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High Court kicks off key discussion on petitions against prime minister recusal law

The Times of Israel is liveblogging Thursday’s events as they unfold.

WATCH: High Court discusses petitions against government’s PM recusal law

The High Court of Justice hearing on the prime minister recusal law is underway in Jerusalem.

Here is a livestream of the Hebrew-language discussion:

Anti-government protest leaders decry Levin’s ‘mafialike’ remarks about court

Leaders of protests against the government’s judicial overhaul liken Justice Minister Yariv Levin to a mob lawyer due to his comments against the High Court of Justice ahead of today’s key hearing on the prime minister recusal law.

“Levin is continuing to behave like an attorney for the Sicilian mafia and is sending threats toward the court as the discussion begins,” they say in a statement. “Such mafialike conduct happens only in a dictatorship.

“The man leading a dangerous leadership coup that is crushing the State of Israel already knows that millions will show up to defend the court and the gatekeepers [of democracy] in the face of his actions.”

Rothman says even discussing annulment of recusal law is ‘a very extreme act’

Religious Zionism MK Simcha Rothman assails the High Court of Justice for agreeing to even discuss the potential voiding of the government’s recusal law.

“The very existence of such a discussion in a democratic state is a very extreme act. It’s like the government holding a discussion on canceling elections,” Rothman asserts in an interview with Army Radio.

The law shields prime ministers from being forced by the court or by the attorney general to step down, and is widely seen as designed to shield Prime Minister Benjamin Netanyahu from facing such a sanction for violating a conflict of interest agreement he signed in 2020 that allowed him to serve as premier while on trial for corruption charges. Under that deal, Netanyahu committed not to involve himself in judicial matters that could affect his ongoing trial.

Levin: Voiding recusal law or delaying its application would erase Israel’s democracy

Justice Minister Yariv Levin argues in a statement that today’s High Court hearing on petitions against the government’s recusal law “is de facto a discussion of whether to cancel the election results.”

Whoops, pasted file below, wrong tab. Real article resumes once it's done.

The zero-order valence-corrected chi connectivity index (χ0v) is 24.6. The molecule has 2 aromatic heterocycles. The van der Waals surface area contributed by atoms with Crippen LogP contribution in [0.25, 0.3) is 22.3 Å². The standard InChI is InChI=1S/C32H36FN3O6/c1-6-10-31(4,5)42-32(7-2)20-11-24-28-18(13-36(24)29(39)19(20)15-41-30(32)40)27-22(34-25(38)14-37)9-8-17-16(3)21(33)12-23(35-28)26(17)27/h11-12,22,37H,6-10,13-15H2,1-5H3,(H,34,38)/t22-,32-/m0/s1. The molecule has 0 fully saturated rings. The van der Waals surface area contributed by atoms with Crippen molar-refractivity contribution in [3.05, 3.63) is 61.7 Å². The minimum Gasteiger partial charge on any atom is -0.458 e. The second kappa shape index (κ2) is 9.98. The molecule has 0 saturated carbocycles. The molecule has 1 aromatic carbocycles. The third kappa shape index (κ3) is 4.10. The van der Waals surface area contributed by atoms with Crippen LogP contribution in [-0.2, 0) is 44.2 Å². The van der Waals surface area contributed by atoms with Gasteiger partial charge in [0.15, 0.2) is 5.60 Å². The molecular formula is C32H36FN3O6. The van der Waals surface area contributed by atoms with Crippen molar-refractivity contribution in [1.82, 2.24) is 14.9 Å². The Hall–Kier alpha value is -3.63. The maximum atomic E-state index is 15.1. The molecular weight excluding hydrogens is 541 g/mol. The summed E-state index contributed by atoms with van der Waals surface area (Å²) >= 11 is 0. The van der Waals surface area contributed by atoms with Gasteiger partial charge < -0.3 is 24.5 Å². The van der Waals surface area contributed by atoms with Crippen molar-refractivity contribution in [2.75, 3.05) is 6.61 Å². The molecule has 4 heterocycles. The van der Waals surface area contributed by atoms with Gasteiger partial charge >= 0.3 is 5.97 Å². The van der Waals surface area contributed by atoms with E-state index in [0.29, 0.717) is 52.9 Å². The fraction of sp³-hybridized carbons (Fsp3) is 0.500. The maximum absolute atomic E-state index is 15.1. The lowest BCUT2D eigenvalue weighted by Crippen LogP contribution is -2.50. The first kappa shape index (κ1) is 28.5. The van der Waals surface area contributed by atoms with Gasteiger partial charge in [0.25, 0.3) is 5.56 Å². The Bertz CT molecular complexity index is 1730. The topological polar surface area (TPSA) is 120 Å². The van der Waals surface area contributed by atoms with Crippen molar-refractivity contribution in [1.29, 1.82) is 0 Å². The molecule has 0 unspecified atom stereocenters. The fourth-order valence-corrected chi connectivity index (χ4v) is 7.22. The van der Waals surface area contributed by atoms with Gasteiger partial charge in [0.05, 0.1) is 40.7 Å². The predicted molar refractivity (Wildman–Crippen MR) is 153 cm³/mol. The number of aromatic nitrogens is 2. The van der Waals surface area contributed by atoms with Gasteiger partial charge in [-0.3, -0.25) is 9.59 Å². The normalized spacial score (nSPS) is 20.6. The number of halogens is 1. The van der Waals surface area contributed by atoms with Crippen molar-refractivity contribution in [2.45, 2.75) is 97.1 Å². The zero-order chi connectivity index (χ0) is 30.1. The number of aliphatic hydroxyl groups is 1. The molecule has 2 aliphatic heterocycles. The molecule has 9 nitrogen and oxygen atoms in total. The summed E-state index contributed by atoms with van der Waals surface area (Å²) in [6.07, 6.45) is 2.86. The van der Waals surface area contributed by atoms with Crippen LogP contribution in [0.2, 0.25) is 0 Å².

The law shields prime ministers from being forced by the court or by the attorney general to step down, and is widely seen as designed to shield Prime Minister Benjamin Netanyahu from facing such a sanction for violating a conflict of interest agreement he signed in 2020 to allow him to serve as premier while on trial for corruption charges. Under that deal, Netanyahu committed not to involve himself in judicial matters that could affect his ongoing trial.

In his statement, Levin also dismisses a proposal made by the court to delay the implementation date of the law to the next Knesset to avoid the apparent personal nature of the law.

“The meaning of delaying the implementation of the recusal law is that an unelected official… would be able to hand themselves powers that they were never given, and discuss the delusional option of ordering a prime minister to recuse himself, in total contrast with the election results,” Levin says.

“The result of this would be that Israel will no longer be a democracy, instead being ruled by people who placed themselves above the people, above the voters’ choice in the ballot box.”

4 arrested as hundreds rally against Netanyahu near PM’s home ahead of key court hearing

Hundreds of anti-government protesters demonstrate near Prime Minister Benjamin Netanyahu’s home on Gaza Street in Jerusalem ahead of today’s key High Court of Justice hearing on petitions against the coalition’s recusal law, which shields prime ministers from being forced by the court or by the attorney general to step down.

The controversial law — an amendment to a quasi-constitutional Basic Law — is widely seen as designed, among other things, to protect Netanyahu from the consequences of a conflict of interest agreement he signed in 2020 that allowed him to serve as premier while on trial for corruption charges. Under that deal, Netanyahu committed not to involve himself in judicial matters that could affect his ongoing trial.

The current government has been pushing through a comprehensive overhaul of the judiciary and Attorney General Gali Baharav-Miara has declared Netanyahu to be in violation of the deal, though she has said she isn’t considering ordering the premier to recuse himself.

The anti-Netanyahu activists from the Brothers and Sisters in Arms group arrive with cardboard boxes with the slogan “Pack, Sara, Levin is moving in” — implying that Netanyahu and his wife Sara will soon be ousted from the prime minister’s residence and that Justice Minister Yariv Levin will replace them.

Members of the anti-overhaul protest movement Brothers and Sisters in Arms rally outside Prime Minister Benjamin Netanyahu’s home in Jerusalem, September 28, 2023. (Chaim Goldberg/Flash90)

The activists demand that Netanyahu “show leadership and cancel the judicial coup so that the chaos will stop and Israel will get back on track.”

Police deploy a large number of officers to the scene, including mounted officers and a water cannon.

Four protesters have been arrested for trespassing and disturbing the peace after climbing over a fence into the property of a building adjacent to the prime minister’s residence.